A little more to my personal taste is the account of the Frenchman, Louis de Saulcy. His Narrative of a Journey round the Dead Sea, 1854, was occasioned by his looking for something interesting ‘in a place fraught with danger’. De Saulcy made several important discoveries including the site of the city of Jericho. This second edition shows the continuing elaboration of cloth with pictorial blind-stamped camels to the covers.

Aubrey Beardsley Exhibition | ‘I have one aim – the grotesque. If I am not grotesque – I am nothing’

Aubrey Beardsley exhibition

An Aubrey Beardsley exhibition showcasing the illustrative skills and imagination of the renowned 1890s draughtsman & illustrator opens at Shapero Rare Books 105 New Bond Street Gallery on 13th May 2021.

Shapero will be offering for sale an important collection of the artist’s works, started by Rainforth Armitage Walker and continued by W.G. Good.  The collection comprises all the major works in the artist’s canon and is the most comprehensive collection of Beardsley’s printed works ever assembled.  Exploring the outlandish, the comical, the stylish and the erotic, Beardsley’s distinctive style is instantly recognisable.

This incredible collection also forms the basis for an Aubrey Beardsley exhibition, displaying Beardsley’s most important illustrated books, alongside earlier works, books from the artist’s own library, rare titles relating to the Decadent and Aesthetic movements, unexpurgated proofs, drawings and other collectable works.  Despite commencement of the collecting beginning over one hundred years ago, the books remain in exceptional condition.

Beardsley’s masterpiece of illustration Le Morte d’Arthur is one of the highlights of the collection (with almost a whole cabinet dedicated to it in the actual Aubrey Beardsley exhibition) and is present in several editions, including the first, special edition of 300 copies only.

Beardsley's rendering of the Arthurian legend reflects both the neoclassical tradition at the heart of the Pre-Raphaelite and the Arts & Crafts movements, and the emerging spirit of the Decadent movement to create a stunning visual and tactile work.

Also part of the Aubrey Beardsley exhibition will be an extremely rare first English edition of Oscar Wilde’s Salome, from W.G. Good’s library.  Wilde himself makes a cameo in several of Beardsley’s gorgeous illustrations, which met with the author’s approval.

The last great work undertaken by Beardsley was to be an illustrated edition of Ben Jonson’s 17th-century satirical work Volpone, or The Fox.  Initially intended to have 25 designs by the artist, only one full-page illustration was completed as Beardsley’s health deteriorated.  'Volpone Adoring his Treasure' was used as the frontispiece for the edition, and is widely considered one of the artist's greatest works.  Beardsley himself called it ‘one of the strongest things I have ever done’.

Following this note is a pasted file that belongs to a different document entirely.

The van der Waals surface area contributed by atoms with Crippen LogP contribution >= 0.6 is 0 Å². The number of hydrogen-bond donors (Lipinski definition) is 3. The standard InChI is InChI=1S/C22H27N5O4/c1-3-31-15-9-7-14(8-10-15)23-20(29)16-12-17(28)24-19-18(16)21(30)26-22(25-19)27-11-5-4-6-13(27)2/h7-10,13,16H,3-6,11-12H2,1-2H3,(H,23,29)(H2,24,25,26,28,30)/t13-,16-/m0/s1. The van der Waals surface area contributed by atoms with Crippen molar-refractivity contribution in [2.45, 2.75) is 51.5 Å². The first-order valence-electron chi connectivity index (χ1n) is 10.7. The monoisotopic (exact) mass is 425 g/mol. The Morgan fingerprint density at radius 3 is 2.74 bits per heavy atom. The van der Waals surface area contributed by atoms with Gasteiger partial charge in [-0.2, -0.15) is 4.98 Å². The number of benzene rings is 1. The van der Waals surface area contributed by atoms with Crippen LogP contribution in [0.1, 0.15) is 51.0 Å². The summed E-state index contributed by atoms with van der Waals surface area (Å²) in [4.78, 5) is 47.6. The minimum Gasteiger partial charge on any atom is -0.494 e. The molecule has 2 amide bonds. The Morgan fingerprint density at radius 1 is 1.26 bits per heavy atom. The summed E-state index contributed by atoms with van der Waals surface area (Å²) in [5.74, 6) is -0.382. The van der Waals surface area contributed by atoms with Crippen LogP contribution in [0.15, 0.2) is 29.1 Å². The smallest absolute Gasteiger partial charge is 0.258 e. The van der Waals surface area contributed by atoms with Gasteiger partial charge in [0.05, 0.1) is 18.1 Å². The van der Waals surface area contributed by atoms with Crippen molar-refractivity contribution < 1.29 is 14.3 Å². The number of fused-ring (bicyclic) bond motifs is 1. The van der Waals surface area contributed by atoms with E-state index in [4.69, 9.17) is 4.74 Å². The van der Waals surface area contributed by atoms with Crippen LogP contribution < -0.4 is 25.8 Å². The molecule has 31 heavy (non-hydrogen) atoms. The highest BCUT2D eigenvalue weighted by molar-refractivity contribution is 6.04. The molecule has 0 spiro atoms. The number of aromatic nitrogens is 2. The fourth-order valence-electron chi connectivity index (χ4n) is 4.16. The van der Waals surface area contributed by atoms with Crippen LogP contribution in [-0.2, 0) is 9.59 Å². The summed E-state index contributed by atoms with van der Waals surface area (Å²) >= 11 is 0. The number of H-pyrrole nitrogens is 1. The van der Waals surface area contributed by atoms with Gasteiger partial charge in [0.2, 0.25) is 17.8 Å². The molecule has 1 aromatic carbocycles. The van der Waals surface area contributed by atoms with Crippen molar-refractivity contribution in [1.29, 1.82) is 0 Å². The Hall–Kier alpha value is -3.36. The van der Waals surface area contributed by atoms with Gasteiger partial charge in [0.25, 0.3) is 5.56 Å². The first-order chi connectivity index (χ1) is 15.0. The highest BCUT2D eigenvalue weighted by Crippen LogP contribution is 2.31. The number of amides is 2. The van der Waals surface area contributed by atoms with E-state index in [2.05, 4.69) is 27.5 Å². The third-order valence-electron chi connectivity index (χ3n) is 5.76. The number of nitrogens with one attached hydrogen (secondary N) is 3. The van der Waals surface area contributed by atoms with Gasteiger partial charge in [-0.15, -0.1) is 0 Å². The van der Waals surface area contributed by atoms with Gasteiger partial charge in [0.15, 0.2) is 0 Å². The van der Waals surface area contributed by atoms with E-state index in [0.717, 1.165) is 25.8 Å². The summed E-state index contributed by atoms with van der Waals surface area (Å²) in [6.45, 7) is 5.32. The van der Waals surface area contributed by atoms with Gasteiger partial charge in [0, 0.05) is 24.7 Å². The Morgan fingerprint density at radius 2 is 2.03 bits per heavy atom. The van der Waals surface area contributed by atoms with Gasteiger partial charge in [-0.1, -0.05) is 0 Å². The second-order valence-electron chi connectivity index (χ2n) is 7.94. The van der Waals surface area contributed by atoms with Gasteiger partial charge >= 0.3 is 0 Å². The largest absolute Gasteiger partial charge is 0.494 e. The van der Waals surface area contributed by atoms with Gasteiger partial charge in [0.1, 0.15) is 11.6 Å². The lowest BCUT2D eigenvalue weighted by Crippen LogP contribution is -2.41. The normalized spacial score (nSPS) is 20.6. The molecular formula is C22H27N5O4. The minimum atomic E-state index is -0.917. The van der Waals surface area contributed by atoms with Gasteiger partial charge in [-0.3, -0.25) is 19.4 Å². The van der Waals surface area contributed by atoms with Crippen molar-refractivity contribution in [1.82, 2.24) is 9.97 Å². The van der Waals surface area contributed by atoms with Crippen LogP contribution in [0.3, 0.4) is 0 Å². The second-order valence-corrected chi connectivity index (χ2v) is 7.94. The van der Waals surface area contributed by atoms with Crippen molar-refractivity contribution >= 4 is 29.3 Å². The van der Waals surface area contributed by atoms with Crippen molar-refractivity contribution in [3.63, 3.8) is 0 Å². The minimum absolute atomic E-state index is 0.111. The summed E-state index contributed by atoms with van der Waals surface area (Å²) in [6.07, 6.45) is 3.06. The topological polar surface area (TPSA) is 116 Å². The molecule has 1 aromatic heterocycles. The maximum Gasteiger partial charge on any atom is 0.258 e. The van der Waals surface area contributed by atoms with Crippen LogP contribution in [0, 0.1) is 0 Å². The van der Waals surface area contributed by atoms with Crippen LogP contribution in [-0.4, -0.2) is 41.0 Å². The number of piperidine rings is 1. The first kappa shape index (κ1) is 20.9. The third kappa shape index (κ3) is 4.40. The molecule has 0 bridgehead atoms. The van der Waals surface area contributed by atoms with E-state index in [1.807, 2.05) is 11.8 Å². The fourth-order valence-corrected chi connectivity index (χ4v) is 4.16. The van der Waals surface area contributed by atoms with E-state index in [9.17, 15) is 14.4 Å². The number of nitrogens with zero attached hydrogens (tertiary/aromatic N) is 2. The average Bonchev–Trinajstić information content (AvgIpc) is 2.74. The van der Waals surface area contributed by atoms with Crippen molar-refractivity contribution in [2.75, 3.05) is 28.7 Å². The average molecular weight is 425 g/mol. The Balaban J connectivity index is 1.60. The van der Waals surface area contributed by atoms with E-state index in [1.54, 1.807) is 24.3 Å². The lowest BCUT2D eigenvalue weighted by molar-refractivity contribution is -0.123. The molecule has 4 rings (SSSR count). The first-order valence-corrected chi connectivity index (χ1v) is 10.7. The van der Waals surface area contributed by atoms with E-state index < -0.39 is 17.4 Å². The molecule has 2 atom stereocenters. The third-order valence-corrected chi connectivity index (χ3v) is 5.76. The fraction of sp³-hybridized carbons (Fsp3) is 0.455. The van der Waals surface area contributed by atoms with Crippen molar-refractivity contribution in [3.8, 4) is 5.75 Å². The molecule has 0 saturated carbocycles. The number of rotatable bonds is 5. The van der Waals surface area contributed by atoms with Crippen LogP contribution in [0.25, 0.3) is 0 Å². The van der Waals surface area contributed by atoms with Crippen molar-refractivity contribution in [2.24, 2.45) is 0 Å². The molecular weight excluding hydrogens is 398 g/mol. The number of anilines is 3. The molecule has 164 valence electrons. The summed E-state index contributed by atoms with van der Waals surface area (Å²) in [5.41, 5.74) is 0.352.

The creators of the Aubrey Beardsley exhibition

Rainforth Armitage Walker (born 1886) developed an interest in the then recently deceased artist Aubrey Beardsley.  He became a passionate collector of Beardsley’s works, studying them in detail order to expose the many forgeries that were appearing in the early 20th century.  Walker’s collection of the artist’s drawings formed the basis of the National Gallery’s 1923-24 Beardsley exhibition.

As his health deteriorated in the 1950s, Walker passed custodial ownership of his Beardsley collection to his friend and fellow collector W. G. Good, who developed the collection further, with the expanded collection contributing to the V&A 1966 Beardsley exhibition.  The result of Walker and Good’s curatorial and bibliographical efforts is a collection of Beardsley’s art in print without equal.

"The Walker-Good collection provides an exceptional opportunity to experience the full scope of Aubrey Beardsley’s all-too-short career as an illustrator and artist, from his earliest works when he was still at school through to the final, unfinished works showcasing the evolution of an epic ambition and imagination." Bernard Shapero, CEO of Shapero Rare Books